The canvas is white and no color has been added to the painting yet. As the scene is laid out, the Painter adds some tall, leafless trees to the landscape, hundreds of them. In the midst of the trees, the faint edges of a pale-yellow house begin to take shape on a hillside, and then the glow of lights in windows. Through one window is the glow of a roaring fire in the fireplace bringing warmth to the children playing. In another window, leaning over a computer at the dining room table, is me.
Yesterday we were blessed with the thickest blanket of snow our hillside has seen since our arrival here. I was graciously ushered home by my boss at midday as he headed out the door himself, knowing that the marvels of modern technology would allow us to work from the comfort of home. After travelling through heavy clumps of snowfall in a heavy thread of traffic, I made a hard run at the steep incline of the ski slope that used to be our driveway. I snaked back and forth, accelerating hard, and finally made it into the garage and shut the door behind me.
As the winter storm bore down on us, I reluctantly called our daughter Reagan to let her know that I would be unable to make my trip down to get her for the weekend, fearing that the roads would soon become impassable. My plans had also included meeting up with our son Zachary and his girlfriend Korri, but that got cancelled as well. So Reagan and Zachary holed up at their place, about ninety miles east of us, and we holed up in ours.
I slaved away on my computer for most of the afternoon, breathing in the aroma of the beef stew that Katrina had simmering in the kitchen. As the snow continued to fall outside, the older kids played in the next room while Joshua and Olivia napped upstairs. Katrina had taken a break upstairs as well, especially in light of the cold she had been fighting the last couple of days.
Before I knew it the afternoon had passed, the snow had gotten deeper, and Katrina, Joshua, and Olivia emerged downstairs as good as new. As I continued to work and the kids played, Katrina put cornbread in the oven, and excitedly prepared some “chocolate-chippers” after taking my request for dessert. As I paused in my work at the table for a bit, Katrina distributed bowls of soup and replaced the pan of cornbread she had pulled out of the oven with the pan of cookies she had whipped up.
My belly was full of hot soup and coffee was brewing as the cookies cooled. I was set. The table had been cleared, and I set in to do a little more work before concluding for the evening. Then, over the roar of the kids playing, I could barely hear a “help” cry somewhere in the distance. Maybe I was hallucinating or the rush of hot soup had affected my hearing. Then, I heard it again, faintly but a little plainer this time. “David, please help me,” was the cry.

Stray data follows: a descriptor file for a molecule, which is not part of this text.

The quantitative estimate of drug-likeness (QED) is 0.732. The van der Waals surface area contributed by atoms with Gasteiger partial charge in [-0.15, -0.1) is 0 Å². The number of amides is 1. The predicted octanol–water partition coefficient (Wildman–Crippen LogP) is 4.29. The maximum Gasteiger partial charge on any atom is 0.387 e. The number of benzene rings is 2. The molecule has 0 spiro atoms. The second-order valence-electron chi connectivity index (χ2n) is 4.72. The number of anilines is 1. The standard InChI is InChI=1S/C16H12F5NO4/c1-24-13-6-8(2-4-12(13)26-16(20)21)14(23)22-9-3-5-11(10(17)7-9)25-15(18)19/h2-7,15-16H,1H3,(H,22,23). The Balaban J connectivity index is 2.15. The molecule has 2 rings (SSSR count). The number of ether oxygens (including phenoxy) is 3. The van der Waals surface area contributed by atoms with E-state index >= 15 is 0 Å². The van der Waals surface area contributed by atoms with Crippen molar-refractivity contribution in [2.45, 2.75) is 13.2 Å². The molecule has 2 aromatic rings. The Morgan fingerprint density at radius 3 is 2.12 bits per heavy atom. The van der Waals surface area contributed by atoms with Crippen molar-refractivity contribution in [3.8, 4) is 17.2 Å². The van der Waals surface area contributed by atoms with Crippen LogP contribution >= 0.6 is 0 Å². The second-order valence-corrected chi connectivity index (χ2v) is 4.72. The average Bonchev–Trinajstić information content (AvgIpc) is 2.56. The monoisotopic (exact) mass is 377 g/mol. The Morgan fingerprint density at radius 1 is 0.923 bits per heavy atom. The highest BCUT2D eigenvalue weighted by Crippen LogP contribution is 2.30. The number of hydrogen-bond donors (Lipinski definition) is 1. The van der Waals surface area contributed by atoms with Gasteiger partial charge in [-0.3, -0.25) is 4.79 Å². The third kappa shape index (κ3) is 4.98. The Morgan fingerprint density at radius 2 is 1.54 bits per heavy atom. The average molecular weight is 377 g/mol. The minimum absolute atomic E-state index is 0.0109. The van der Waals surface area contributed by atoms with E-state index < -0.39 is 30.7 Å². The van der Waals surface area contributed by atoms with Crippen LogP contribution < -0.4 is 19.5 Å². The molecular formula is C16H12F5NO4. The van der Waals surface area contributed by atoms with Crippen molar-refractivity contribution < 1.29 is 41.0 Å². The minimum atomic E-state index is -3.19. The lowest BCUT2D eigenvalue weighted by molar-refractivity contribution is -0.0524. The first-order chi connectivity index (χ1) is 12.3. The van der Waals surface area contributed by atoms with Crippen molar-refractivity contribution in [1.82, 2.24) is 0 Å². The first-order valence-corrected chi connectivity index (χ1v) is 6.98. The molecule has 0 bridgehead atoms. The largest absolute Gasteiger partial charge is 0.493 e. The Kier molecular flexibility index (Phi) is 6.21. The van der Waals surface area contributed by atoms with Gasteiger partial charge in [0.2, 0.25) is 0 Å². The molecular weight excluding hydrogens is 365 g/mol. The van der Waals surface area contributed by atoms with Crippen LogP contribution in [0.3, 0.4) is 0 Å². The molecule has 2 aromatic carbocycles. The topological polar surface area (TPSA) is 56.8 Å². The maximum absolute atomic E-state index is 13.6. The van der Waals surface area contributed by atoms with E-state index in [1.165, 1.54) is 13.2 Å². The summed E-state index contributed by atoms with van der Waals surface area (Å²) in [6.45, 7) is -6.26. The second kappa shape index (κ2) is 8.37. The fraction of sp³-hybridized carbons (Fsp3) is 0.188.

In the five seconds it took me to bound up the stairs, knowing that it was Katrina’s voice, I imagined that “I’ve-fallen-and-I-can’t-get-up” commercial. I wondered in my mind if Katrina had overdone it slaving away in the kitchen for me and had fallen upstairs somewhere and cracked her skull or something. As I entered our bedroom like a marathon runner, ready to resuscitate her, I discovered an entirely different scene.
As the thirty degree temperature of the outside air hit me in the face, I could see Katrina frantically trying to get the screen off of our bedroom window. Instead of a physical injury, she had lost her mind. I quickly assessed that she was trying desperately to coax our dog, Sammy, away from the edge of the roof outside. Maybe he had lost his mind.
“Sammy’s going to slip on the snow and fall off the roof,” she said. In a flash I applied the proper combination required to remove the screen, and Katrina retrieved Sammy as he ran to the window, safe and sound. As she happily wandered away wallowing love all over Sammy, I quickly inserted the screen and shut the window as I muttered “stupid dog” under my breath a few times.
Let me introduce you to Sammy the wonder dog. Sammy is our almost two year old Yorkie-Poo. He is an outside dog. I won’t elaborate on that issue any further.
Let me also introduce you to the architecture of our house. We live in a multi-level house we designed, which we built on the side of a hill. The downstairs is a walk-out basement, built into the ground, so the second floor exits level with our yard in the back, where Sammy stays. Adjacent to our backyard is the garage roof, which comes right down to ground level in the back.
When Sammy came of age he became brave. He soon discovered that he could just walk right up onto the roof and roam free. The garage roof is very steep, but once Sammy gets over the top and down the other side, it blends into our front porch roof which is fairly level. Sammy lives and thrives on this roof. He thinks he is the king of the hill. Every time someone new comes to visit, they announce to us their worry about our dog on the roof, but are soon amazed at Sammy’s agility to get around up there. When he stands at the highest peak of the garage on the edge, leaning outward, ears spread, he looks kind of like one of those gargoyles on a rooftop. It’s a sight to behold.
I guess when the snow lifts and spring comes I may have to build that short run of safety fence where the garage roof meets ground level. But, if Sammy could not roam free to guard the house while pacing the roof he’d probably go out of his mind. Then again, maybe he already has.
Written by David Steen, with God smiling, January 30, 2010